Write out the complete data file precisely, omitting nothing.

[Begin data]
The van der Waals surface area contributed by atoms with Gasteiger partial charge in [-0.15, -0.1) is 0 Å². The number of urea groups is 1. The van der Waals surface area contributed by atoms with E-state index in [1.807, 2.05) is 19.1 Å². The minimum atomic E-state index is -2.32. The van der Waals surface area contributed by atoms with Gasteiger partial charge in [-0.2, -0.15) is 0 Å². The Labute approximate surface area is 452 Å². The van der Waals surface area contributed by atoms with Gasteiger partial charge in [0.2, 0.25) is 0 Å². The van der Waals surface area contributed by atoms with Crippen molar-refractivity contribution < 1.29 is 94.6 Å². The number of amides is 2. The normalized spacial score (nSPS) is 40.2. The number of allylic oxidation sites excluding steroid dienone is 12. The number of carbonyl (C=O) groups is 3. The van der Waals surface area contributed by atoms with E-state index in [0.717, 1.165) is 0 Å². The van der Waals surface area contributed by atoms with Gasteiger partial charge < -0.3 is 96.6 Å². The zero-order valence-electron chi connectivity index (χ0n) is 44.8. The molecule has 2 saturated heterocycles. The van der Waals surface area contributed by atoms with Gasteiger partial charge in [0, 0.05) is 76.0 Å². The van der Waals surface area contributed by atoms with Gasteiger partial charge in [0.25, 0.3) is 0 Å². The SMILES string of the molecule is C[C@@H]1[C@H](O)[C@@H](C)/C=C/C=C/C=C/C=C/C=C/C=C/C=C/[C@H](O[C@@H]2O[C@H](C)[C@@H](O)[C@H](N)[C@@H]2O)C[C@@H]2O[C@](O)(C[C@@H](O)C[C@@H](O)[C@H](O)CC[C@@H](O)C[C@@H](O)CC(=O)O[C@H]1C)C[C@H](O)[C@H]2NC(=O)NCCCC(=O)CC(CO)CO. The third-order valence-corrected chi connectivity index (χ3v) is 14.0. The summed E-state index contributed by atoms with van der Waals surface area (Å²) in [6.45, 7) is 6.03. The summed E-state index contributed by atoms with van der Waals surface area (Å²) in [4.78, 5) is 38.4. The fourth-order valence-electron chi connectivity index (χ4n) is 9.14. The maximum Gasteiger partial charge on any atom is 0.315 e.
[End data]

The van der Waals surface area contributed by atoms with Gasteiger partial charge in [-0.15, -0.1) is 0 Å². The number of urea groups is 1. The van der Waals surface area contributed by atoms with E-state index in [1.807, 2.05) is 19.1 Å². The minimum atomic E-state index is -2.32. The van der Waals surface area contributed by atoms with Gasteiger partial charge in [-0.2, -0.15) is 0 Å². The Labute approximate surface area is 452 Å². The van der Waals surface area contributed by atoms with Gasteiger partial charge in [0.2, 0.25) is 0 Å². The van der Waals surface area contributed by atoms with Crippen molar-refractivity contribution < 1.29 is 94.6 Å². The number of amides is 2. The normalized spacial score (nSPS) is 40.2. The number of allylic oxidation sites excluding steroid dienone is 12. The number of carbonyl (C=O) groups is 3. The van der Waals surface area contributed by atoms with E-state index in [0.717, 1.165) is 0 Å². The van der Waals surface area contributed by atoms with Gasteiger partial charge < -0.3 is 96.6 Å². The zero-order valence-electron chi connectivity index (χ0n) is 44.8. The molecule has 2 saturated heterocycles. The van der Waals surface area contributed by atoms with Gasteiger partial charge in [0, 0.05) is 76.0 Å². The van der Waals surface area contributed by atoms with Gasteiger partial charge in [0.25, 0.3) is 0 Å². The SMILES string of the molecule is C[C@@H]1[C@H](O)[C@@H](C)/C=C/C=C/C=C/C=C/C=C/C=C/C=C/[C@H](O[C@@H]2O[C@H](C)[C@@H](O)[C@H](N)[C@@H]2O)C[C@@H]2O[C@](O)(C[C@@H](O)C[C@@H](O)[C@H](O)CC[C@@H](O)C[C@@H](O)CC(=O)O[C@H]1C)C[C@H](O)[C@H]2NC(=O)NCCCC(=O)CC(CO)CO. The third-order valence-corrected chi connectivity index (χ3v) is 14.0. The summed E-state index contributed by atoms with van der Waals surface area (Å²) in [6.45, 7) is 6.03. The summed E-state index contributed by atoms with van der Waals surface area (Å²) in [4.78, 5) is 38.4. The fourth-order valence-electron chi connectivity index (χ4n) is 9.14. The maximum Gasteiger partial charge on any atom is 0.315 e.